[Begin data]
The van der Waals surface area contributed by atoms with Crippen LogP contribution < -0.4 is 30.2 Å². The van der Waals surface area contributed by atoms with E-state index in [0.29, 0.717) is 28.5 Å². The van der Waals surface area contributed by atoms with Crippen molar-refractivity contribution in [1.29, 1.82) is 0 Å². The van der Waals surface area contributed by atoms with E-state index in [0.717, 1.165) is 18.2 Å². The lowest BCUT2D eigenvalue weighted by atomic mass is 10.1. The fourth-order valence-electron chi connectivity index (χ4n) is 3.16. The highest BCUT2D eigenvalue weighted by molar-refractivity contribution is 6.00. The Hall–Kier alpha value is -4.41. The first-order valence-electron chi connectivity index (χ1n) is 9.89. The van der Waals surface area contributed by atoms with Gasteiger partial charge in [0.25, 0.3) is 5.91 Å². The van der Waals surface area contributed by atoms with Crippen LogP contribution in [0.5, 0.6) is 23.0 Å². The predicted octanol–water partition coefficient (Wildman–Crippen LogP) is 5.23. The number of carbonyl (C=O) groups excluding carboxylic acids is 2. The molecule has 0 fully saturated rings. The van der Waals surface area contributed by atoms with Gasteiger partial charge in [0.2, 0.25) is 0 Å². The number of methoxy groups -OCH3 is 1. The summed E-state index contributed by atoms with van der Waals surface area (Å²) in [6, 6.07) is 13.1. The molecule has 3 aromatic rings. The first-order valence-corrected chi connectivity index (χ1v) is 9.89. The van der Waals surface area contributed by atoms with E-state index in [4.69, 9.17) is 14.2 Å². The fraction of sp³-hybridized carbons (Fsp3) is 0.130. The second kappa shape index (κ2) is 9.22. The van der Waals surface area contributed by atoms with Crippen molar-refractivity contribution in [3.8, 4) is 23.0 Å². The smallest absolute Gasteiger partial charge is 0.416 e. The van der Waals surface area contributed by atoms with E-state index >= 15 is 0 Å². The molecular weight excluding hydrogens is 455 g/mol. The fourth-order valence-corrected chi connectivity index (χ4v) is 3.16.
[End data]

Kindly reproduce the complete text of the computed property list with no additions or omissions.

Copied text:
The van der Waals surface area contributed by atoms with Crippen LogP contribution < -0.4 is 30.2 Å². The van der Waals surface area contributed by atoms with E-state index in [0.29, 0.717) is 28.5 Å². The van der Waals surface area contributed by atoms with Crippen molar-refractivity contribution in [1.29, 1.82) is 0 Å². The van der Waals surface area contributed by atoms with E-state index in [0.717, 1.165) is 18.2 Å². The lowest BCUT2D eigenvalue weighted by atomic mass is 10.1. The fourth-order valence-electron chi connectivity index (χ4n) is 3.16. The highest BCUT2D eigenvalue weighted by molar-refractivity contribution is 6.00. The Hall–Kier alpha value is -4.41. The first-order valence-electron chi connectivity index (χ1n) is 9.89. The van der Waals surface area contributed by atoms with Gasteiger partial charge in [0.25, 0.3) is 5.91 Å². The van der Waals surface area contributed by atoms with Crippen LogP contribution in [0.5, 0.6) is 23.0 Å². The predicted octanol–water partition coefficient (Wildman–Crippen LogP) is 5.23. The number of carbonyl (C=O) groups excluding carboxylic acids is 2. The molecule has 0 fully saturated rings. The van der Waals surface area contributed by atoms with Gasteiger partial charge in [0.2, 0.25) is 0 Å². The number of methoxy groups -OCH3 is 1. The summed E-state index contributed by atoms with van der Waals surface area (Å²) in [6, 6.07) is 13.1. The molecule has 3 aromatic rings. The first-order valence-corrected chi connectivity index (χ1v) is 9.89. The van der Waals surface area contributed by atoms with E-state index in [4.69, 9.17) is 14.2 Å². The fraction of sp³-hybridized carbons (Fsp3) is 0.130. The second kappa shape index (κ2) is 9.22. The van der Waals surface area contributed by atoms with Crippen molar-refractivity contribution in [3.8, 4) is 23.0 Å². The smallest absolute Gasteiger partial charge is 0.416 e. The van der Waals surface area contributed by atoms with E-state index >= 15 is 0 Å². The molecular weight excluding hydrogens is 455 g/mol. The fourth-order valence-corrected chi connectivity index (χ4v) is 3.16.